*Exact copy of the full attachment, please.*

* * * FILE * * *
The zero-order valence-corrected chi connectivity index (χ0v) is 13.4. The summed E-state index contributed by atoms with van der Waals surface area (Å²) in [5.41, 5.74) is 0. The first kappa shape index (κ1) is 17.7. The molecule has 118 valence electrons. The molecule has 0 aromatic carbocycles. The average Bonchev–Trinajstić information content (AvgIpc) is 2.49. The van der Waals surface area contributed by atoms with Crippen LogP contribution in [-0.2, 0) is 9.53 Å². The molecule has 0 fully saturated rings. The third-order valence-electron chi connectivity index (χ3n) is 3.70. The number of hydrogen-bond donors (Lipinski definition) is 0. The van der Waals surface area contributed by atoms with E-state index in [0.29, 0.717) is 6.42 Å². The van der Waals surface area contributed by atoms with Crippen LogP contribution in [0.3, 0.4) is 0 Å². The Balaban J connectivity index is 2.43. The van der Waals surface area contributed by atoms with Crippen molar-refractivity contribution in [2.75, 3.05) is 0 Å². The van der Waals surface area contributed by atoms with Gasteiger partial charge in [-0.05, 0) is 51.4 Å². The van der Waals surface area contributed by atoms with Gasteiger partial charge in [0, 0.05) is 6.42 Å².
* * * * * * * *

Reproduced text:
The zero-order valence-corrected chi connectivity index (χ0v) is 13.4. The summed E-state index contributed by atoms with van der Waals surface area (Å²) in [5.41, 5.74) is 0. The first kappa shape index (κ1) is 17.7. The molecule has 118 valence electrons. The molecule has 0 aromatic carbocycles. The average Bonchev–Trinajstić information content (AvgIpc) is 2.49. The van der Waals surface area contributed by atoms with Crippen LogP contribution in [-0.2, 0) is 9.53 Å². The molecule has 0 fully saturated rings. The third-order valence-electron chi connectivity index (χ3n) is 3.70. The number of hydrogen-bond donors (Lipinski definition) is 0. The van der Waals surface area contributed by atoms with E-state index in [0.29, 0.717) is 6.42 Å². The van der Waals surface area contributed by atoms with Crippen LogP contribution in [0.3, 0.4) is 0 Å². The Balaban J connectivity index is 2.43. The van der Waals surface area contributed by atoms with Crippen molar-refractivity contribution in [2.75, 3.05) is 0 Å². The van der Waals surface area contributed by atoms with Gasteiger partial charge in [-0.05, 0) is 51.4 Å². The van der Waals surface area contributed by atoms with Gasteiger partial charge in [0, 0.05) is 6.42 Å².